1. Keep a food diary
If you’re constantly battling GI issues or other symptoms and suspect food may be a factor, write down everything you eat, how you eat it (at your desk, quickly, etc.), and any symptoms that arise after each meal or snack. After a few weeks, look for patterns.
“Keeping a food diary is a really powerful tool, but it can be a pain,” says Taub-Dix. So she recommends making it as simple as possible by using shorthand, such as “D” for diarrhea, “P” for pain, and so on. “You might realize it’s your habits or lifestyle rather than food,” she says. For instance, you might notice that you’re eating too quickly or too often at your desk, or maybe you feel better when you take a walk post-meal versus curling up on the couch for a Netflix binge.
“Lots of us are eating meals with a side order of keyboard,” Taub-Dix says. “Sitting for long periods after eating or eating quickly can trap air and cause bloating and stomach aches.” On the other hand, staying active, managing stress, and getting a good night’s rest can go a long way toward making you feel better, she says.
2. Beware notorious trigger foods
The following foods commonly cause sensitivities and intolerances, so paying closer attention to them can be a good place to start when you’re trying to identify culprits: Dairy, gluten, wheat, eggs, artificial sweeteners, chemical additives, MSG, and sulfites (compounds that occur naturally in beer and wine; they can also be added as a preservative to dried fruit, juice and shrimp).
3. Try a modified elimination diet
A full-scale elimination diet should be done under the direction of a nutrition expert or doctor. However, if you can pinpoint a single or a few foods or dishes you think are the problem, cut them out of your diet completely for several weeks to months to see if your symptoms improve.
4. Swap foods wisely
“Luckily there are many good swaps out there,” Taub-Dix says. For example, nut milks make for great dairy replacements (if you don’t have an issue with nuts), and gluten-free alternatives such as spiralized veggie “noodles” and flour made from chickpeas are relatively easy to find.
Just don’t fall into the trap of swapping a healthy, whole or minimally processed food for one that’s full of chemicals and unfamiliar ingredients, Taub-Dix says. “People may think that because a food is free of something it’s better, but that’s not always the case.” Some gluten-free foods can be especially problematic. “They can have less fiber and lack the valuable nutrients found in a natural whole-grain bread,” she says.
Similarly, sugar-free foods often contain artificial sweeteners, some of which are known to cause stomach upset when consumed in excess. The best advice: When you choose packaged foods, examine ingredient lists carefully, picking only those with real-food ingredients you recognize.
5. Clean up your diet
Fill your meals with fresh vegetables, fruit, and other plant-based foods, and limit packaged items. A healthier diet overall supports a healthy gut and immune system, which may potentially stop foods from triggering a reaction. “A better diet leaves you better able to fight off issues that may be underlying,” Taub-Dix says.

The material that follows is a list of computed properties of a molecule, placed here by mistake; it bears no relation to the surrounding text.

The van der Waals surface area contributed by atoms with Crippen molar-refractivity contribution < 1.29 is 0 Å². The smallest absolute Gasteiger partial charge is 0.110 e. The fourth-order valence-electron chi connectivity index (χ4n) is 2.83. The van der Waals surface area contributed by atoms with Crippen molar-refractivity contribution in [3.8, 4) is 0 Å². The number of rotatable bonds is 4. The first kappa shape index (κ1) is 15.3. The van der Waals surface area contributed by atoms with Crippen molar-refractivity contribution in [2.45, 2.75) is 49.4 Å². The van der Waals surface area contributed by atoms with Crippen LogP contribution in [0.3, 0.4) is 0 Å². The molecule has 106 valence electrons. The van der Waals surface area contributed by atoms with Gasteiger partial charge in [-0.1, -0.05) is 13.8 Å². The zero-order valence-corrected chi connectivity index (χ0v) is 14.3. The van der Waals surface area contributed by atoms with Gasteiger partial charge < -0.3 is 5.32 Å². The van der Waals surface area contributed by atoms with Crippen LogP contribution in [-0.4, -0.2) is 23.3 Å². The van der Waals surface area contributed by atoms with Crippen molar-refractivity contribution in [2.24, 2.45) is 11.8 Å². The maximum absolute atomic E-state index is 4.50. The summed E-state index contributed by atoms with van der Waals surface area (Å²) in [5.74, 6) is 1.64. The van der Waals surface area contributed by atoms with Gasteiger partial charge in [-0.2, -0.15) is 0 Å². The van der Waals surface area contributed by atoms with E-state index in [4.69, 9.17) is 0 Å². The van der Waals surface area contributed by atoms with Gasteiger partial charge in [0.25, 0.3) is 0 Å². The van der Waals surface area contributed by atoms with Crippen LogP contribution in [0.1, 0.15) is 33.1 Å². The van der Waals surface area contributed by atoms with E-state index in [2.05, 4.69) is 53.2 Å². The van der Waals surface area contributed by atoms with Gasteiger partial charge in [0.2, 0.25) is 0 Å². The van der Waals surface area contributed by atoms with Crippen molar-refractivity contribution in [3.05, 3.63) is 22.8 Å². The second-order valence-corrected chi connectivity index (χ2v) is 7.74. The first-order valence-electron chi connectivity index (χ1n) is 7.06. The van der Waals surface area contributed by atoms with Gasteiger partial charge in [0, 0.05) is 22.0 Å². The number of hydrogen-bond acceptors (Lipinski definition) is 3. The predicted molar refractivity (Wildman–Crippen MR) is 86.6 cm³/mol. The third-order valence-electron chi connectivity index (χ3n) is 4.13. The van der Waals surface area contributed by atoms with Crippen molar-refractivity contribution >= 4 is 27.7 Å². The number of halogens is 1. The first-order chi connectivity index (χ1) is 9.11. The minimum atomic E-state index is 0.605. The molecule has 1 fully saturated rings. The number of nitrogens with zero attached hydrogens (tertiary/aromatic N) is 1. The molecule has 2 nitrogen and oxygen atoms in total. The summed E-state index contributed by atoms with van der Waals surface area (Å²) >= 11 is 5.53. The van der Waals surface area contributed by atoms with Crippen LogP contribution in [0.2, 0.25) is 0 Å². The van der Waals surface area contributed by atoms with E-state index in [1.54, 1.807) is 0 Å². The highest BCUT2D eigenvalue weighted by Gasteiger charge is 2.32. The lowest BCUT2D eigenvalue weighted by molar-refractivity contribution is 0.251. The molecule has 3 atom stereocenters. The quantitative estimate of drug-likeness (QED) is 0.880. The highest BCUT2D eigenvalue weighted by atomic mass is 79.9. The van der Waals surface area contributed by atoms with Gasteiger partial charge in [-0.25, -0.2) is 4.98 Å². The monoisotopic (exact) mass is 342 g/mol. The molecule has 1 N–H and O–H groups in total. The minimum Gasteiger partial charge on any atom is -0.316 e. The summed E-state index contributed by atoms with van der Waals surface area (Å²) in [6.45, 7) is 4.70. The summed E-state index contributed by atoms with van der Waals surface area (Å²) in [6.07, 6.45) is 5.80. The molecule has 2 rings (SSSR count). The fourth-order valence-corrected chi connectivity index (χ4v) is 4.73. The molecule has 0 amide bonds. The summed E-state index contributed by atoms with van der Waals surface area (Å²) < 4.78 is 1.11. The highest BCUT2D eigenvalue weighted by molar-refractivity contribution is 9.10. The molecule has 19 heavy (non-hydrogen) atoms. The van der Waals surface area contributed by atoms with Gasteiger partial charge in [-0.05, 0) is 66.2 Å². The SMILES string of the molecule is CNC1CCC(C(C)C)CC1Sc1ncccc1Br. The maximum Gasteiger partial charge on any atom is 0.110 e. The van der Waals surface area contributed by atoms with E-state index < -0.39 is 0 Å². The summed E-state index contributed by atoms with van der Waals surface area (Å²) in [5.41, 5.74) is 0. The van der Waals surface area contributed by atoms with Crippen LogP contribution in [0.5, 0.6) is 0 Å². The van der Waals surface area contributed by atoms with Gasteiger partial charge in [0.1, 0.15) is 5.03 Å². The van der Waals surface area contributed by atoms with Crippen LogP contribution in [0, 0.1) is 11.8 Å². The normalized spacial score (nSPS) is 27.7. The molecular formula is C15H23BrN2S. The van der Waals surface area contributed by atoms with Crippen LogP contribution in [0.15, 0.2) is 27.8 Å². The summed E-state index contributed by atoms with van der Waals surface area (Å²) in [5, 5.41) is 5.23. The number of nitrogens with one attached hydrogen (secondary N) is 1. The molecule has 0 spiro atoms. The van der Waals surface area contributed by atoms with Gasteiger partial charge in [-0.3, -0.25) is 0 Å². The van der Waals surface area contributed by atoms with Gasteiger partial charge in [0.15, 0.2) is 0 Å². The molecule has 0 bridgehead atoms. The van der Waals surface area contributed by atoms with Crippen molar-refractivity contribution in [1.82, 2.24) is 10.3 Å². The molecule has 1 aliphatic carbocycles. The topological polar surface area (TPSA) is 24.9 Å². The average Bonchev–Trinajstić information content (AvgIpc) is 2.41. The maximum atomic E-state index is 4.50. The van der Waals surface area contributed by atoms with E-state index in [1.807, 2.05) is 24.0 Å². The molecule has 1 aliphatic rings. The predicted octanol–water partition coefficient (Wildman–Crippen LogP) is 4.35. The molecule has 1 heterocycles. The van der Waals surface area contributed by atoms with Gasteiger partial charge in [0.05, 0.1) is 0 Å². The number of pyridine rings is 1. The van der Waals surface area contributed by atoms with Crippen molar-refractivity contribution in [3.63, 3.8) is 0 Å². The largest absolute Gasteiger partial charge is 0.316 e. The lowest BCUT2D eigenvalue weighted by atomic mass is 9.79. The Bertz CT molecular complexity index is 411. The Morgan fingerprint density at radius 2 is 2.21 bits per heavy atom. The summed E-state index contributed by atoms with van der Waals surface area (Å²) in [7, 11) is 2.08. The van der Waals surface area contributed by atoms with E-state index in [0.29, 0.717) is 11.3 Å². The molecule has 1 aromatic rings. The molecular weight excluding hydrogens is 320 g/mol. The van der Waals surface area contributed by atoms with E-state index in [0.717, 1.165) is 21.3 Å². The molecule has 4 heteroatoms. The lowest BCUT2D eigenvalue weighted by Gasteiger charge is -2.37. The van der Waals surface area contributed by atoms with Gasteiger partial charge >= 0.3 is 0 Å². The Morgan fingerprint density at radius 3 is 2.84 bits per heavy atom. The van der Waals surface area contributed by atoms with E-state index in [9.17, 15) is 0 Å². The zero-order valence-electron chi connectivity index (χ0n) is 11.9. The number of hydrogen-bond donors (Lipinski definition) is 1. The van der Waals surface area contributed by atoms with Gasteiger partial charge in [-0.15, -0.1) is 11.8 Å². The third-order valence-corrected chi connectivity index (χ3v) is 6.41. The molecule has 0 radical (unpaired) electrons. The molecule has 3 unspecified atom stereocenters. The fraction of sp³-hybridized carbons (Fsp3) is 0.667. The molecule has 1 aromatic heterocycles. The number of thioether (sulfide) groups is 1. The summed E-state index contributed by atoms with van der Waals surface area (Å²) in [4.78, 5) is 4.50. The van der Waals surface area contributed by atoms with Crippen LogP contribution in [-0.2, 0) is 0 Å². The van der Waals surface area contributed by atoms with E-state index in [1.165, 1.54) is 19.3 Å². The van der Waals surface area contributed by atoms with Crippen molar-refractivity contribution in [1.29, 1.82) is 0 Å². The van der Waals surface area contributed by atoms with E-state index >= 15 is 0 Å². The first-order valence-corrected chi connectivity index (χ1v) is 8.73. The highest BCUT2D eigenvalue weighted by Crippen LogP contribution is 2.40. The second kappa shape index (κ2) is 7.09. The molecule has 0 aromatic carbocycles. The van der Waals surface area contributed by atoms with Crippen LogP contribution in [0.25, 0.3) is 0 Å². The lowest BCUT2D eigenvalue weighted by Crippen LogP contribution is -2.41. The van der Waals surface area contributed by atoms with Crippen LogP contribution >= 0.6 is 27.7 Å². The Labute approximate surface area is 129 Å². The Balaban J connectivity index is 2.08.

6. Aim for variety
Focusing on eating a wide range of foods translates into not overloading your system with too much of one thing by default, so you avoid setting the stage for a future sensitivity. This is especially important with higher-protein plant foods like beans, nuts, seeds, soy, and whole grains. “People tend to react more to vegetable proteins than animal proteins,” Dr. Rawls says.
7. Get natural support for healthy digestion
Multiple herbs, barks, enzymes, and other natural supplements can aid the digestive process and fortify your gut, which may help mitigate symptoms. For example, digestive enzymes such as amylase and lipase help break down food. Meanwhile, fennel seed, dandelion, berberine, and gentian help ease digestion and support gut flora and a healthy GI tract.
Probiotics (“good” bacteria) and prebiotics (food for healthy gut bacteria) may contribute to a balanced gut microbiome and support gut health for some people, Taub-Dix says. Probiotics can be found naturally in yogurt and fermented food like kimchi, kefir, and sauerkraut (some lactose intolerant people don’t have problems with yogurt and kefir, thanks to the active cultures that help digest lactose). Leeks, onions, and bananas are good options for prebiotics; they contain certain types of fiber that feed healthy gut bacteria.
8. Slowly reintroduce suspect foods
After giving your gut a break from problem foods and waiting until your symptoms subside, you can try eating a smaller amount of a food, and only occasionally. Since your gut microbiome changes based on your diet and other factors, you might find that after some time, the food won’t bother you in limited quantities, Dr. Rawls says.
If a particular recipe was triggering symptoms, reintroduce the individual ingredients one at a time, waiting three days until trying the next, Taub-Dix says. She remembers one client who felt miserable every time she ate salad. She gradually began testing the ingredients — first spinach, then tomatoes, and so on. The culprit: Her favorite salad dressing.
After trying all this, you might discover that there’s a food or category of foods you simply can’t eat without experiencing an unpleasant aftermath. If that’s the case, even if it’s one of your favorites (bread! ice cream!), you’ll likely find that giving it up entirely will be worth the absence of suffering. But in those moments of battling cravings, try repeating this mantra: Nothing tastes as good as healthy feels.
Discover more in Dr. Bill Rawls' new #1 Bestselling book: The Cellular Wellness Solution: Tap Into Your Full Health Potential with the Science-Backed Power of Herbs.